Anders Fogh Rasmussen, ex-NATO Secretary General, Adviser to President of Ukraine: The time has come for NATO allies to provide Ukraine with lethal defensive weapons

Anders Fogh Rasmussen, ex-NATO Secretary General, Adviser to President of Ukraine: The time has come for NATO allies to provide Ukraine with lethal defensive weapons

By Andrii Lavreniuk

Former prime minister of Denmark and NATO Secretary General in 2009-2014, Anders Fogh Rasmussen is now in the forefront of the international club of friends of Ukraine, defending the interests of our country in the i nternational political, diplomatic and expert circles.

Being the External Policy Adviser to President of Ukraine, Mr. Rasmussen offers strategic advice on how to conduct reforms in Ukraine amid the Russian aggression and sincerely supports Ukraine against the background of complicated geopolitical realities of the Kremlin-destroyed international order.

Mr. Rasmussen tells about his vision of present and future of the European and Euro-Atlantic Ukraine in an exclusive interview with an Ukrinform correspondent in Brussels.

- Mr. Rasmussen, as External Policy Adviser to President of Ukraine how do you assess current Ukrainian reform process in order to modernize and transform Ukraine as democratic European state?

- We should keep the current reform process in a wider perspective. The Ukrainian government has instigated more reforms in the past three years than in the previous 23 years. If you compare where Ukraine was before and where it is now, there is an unquestionable progress. There is of course more to do, but we should not forget how far Ukraine has come in a relatively short time.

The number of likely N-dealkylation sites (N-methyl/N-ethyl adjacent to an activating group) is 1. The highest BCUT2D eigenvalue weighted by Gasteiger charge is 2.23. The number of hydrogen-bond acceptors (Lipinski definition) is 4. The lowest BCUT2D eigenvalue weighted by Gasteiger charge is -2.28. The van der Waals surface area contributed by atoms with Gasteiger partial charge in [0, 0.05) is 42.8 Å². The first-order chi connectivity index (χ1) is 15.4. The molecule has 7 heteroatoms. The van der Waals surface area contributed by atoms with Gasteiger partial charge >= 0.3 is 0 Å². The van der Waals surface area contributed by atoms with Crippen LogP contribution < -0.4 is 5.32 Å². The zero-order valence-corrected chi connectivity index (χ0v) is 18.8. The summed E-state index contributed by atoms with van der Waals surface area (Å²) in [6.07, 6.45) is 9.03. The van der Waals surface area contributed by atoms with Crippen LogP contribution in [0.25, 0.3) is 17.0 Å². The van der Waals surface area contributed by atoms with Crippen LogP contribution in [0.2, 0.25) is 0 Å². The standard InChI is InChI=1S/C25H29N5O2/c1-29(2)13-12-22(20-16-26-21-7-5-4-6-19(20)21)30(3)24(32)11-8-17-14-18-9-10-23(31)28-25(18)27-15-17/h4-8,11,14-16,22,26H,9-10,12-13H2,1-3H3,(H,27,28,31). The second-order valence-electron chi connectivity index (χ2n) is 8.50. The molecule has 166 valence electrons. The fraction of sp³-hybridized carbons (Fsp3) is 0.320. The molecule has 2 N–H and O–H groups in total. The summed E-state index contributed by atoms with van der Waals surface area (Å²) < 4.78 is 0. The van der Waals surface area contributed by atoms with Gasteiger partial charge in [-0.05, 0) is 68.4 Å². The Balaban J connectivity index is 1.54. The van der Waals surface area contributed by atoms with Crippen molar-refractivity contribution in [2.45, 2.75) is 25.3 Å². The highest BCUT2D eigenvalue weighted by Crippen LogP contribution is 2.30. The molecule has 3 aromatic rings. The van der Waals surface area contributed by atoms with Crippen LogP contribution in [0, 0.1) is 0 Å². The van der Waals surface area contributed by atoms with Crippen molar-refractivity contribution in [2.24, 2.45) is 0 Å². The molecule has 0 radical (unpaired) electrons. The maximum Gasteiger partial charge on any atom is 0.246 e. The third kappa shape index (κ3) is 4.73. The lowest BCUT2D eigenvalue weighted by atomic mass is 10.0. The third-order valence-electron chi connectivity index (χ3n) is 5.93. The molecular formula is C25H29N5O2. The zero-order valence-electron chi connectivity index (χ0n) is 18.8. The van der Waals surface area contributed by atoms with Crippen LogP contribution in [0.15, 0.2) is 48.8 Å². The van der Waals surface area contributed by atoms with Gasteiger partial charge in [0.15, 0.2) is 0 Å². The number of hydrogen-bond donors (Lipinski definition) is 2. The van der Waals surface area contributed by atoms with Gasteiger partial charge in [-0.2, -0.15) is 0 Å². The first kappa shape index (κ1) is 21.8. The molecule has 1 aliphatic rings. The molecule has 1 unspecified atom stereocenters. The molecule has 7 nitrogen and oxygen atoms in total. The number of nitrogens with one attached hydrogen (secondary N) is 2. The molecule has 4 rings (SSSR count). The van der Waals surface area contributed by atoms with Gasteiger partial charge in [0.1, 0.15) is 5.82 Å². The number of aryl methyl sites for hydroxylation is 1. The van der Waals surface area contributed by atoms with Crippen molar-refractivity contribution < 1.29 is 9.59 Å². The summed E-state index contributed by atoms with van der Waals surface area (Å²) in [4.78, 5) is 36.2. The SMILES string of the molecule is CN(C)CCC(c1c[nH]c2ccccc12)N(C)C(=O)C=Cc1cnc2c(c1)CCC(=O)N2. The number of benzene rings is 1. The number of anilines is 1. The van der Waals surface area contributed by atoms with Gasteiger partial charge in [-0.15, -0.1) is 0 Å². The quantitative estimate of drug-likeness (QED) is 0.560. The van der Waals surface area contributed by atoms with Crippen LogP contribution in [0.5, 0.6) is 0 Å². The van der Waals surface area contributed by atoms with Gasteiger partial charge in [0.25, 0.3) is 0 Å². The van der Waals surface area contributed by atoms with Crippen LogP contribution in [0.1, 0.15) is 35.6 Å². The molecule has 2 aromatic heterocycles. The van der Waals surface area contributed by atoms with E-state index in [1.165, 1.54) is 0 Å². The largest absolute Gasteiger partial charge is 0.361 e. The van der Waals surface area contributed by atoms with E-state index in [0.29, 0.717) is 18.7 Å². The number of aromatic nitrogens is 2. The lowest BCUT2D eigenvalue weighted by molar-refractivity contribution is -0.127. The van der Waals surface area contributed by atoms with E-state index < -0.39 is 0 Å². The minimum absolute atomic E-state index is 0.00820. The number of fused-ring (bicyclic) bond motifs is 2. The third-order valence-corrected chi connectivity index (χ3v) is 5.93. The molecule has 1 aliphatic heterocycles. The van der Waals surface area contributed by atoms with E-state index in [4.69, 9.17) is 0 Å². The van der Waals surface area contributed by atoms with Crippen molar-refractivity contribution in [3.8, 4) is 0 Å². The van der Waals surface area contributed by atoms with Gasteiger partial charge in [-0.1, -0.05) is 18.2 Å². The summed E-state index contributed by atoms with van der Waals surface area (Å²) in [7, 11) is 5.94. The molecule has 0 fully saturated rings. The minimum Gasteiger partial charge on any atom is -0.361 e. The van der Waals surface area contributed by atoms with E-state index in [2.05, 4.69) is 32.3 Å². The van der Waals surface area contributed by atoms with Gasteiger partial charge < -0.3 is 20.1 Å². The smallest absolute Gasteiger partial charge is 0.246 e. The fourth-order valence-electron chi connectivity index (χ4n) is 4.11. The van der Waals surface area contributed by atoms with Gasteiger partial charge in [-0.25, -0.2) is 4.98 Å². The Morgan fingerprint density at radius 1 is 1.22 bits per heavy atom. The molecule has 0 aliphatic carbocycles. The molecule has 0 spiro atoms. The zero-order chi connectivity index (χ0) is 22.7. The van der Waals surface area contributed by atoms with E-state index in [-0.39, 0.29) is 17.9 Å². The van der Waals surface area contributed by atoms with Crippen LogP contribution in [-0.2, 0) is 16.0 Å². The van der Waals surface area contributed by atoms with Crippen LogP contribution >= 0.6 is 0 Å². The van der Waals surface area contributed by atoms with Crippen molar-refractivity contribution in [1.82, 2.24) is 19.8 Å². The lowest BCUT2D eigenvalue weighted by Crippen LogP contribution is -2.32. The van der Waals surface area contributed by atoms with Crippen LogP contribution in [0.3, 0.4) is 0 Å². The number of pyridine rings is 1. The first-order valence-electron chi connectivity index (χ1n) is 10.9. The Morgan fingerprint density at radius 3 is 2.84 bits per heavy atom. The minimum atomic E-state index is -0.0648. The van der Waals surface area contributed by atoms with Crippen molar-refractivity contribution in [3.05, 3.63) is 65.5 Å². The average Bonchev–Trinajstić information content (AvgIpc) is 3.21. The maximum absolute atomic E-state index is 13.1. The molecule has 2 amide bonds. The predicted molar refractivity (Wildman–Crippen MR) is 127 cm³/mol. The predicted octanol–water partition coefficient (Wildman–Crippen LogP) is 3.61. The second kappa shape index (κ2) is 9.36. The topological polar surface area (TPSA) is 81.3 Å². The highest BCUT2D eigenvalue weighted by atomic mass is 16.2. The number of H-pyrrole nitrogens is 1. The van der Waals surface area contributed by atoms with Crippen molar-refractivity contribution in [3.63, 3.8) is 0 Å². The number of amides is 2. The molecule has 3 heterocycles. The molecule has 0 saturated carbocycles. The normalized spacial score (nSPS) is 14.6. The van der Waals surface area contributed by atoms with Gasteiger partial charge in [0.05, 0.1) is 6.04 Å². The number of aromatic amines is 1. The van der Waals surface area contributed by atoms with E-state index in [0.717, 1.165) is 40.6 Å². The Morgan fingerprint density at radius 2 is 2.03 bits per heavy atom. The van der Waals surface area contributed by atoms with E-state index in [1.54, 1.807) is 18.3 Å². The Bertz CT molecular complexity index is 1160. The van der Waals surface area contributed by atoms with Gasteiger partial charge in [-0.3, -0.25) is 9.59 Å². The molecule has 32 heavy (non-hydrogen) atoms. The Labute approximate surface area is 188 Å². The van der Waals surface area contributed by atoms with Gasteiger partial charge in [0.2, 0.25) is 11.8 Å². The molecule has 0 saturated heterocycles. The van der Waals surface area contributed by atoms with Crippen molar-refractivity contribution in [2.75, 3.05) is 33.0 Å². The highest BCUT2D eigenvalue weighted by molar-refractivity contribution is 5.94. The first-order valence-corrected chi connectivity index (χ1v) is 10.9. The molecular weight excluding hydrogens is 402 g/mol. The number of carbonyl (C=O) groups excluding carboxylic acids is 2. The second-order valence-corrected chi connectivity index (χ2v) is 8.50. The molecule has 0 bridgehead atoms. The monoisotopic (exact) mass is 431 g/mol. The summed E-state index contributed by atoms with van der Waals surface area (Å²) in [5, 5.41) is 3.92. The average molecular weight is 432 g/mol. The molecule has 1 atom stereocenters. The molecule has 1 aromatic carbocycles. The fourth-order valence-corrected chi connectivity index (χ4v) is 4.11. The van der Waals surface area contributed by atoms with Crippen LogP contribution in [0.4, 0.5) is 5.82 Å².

- What Ukrainian authority has to do and how to act in order to speed up and make the reforms more effective and ambitious? What is your strategic political advice on it?

- Some of these reforms are unpopular, but in the long run they will bring real benefits for Ukraine and for the Ukrainian people. My best advice to the government is to hold your course, even if it isn’t always a smooth ride.  

Conversely, the west must recognise when Ukraine is making reform progress, and understand how difficult some of these reforms have been. Some steps would be difficult for western governments to implement yet the Ukrainians are proceeding - for example, the open registry of properties is far more transparent than what we have in Western Europe. We’ve seen some of the benefits that reforms bring, for example with visa liberalisation, but the EU needs to maintain its momentum on European integration – and the next possibility could be to open the prospect of an even deeper integration with the EU, one that brings tangible benefits to our societies.

- How do you assess the NATO-Ukraine distinctive partnership, political dialog and practical cooperation particularly today when Ukraine counters Russian aggression?

- The Distinctive Partnership will celebrate its 20th anniversary this summer. NATO - Ukraine relations are strong and continue to improve through the NATO-Ukraine commission.

Ukraine has given to NATO, as the only partner to contribute to all NATO-led missions and operations. NATO has given back by supporting the development of Ukraine’s capacity to defend itself. Ukraine is clearly one of NATO’s most trustworthy partners, and our commitment to supporting Ukraine as it faces Russian aggression is firm.

- Do you think that NATO allies should cooperate more with Ukraine in military technical sphere to assist country to defend itself against Russia?

- I believe the time has come for NATO allies – and especially the USA – to provide Ukraine with lethal defensive weapons. This will have a deterrent effect on the Russian proxy forces.

I have also advocated for the USA to grant Ukraine a special status called ‘Major Non-NATO Ally’ (MNNA). This would not grant security guarantees to Ukraine, but it would give preferential access to certain weapons and more importantly it would send a powerful signal to Russia about Washington’s commitment to Ukraine. If MNNA status were to be granted, it would need to come with a clear signal from Washington that it is a stepping stone towards NATO membership for Ukraine, and not an alternative to it. 

- Do you believe that Normandy format and Minsk process are the efficient political and diplomatic way to bring peace, stability and security in Ukraine and restore country’s territory integrity?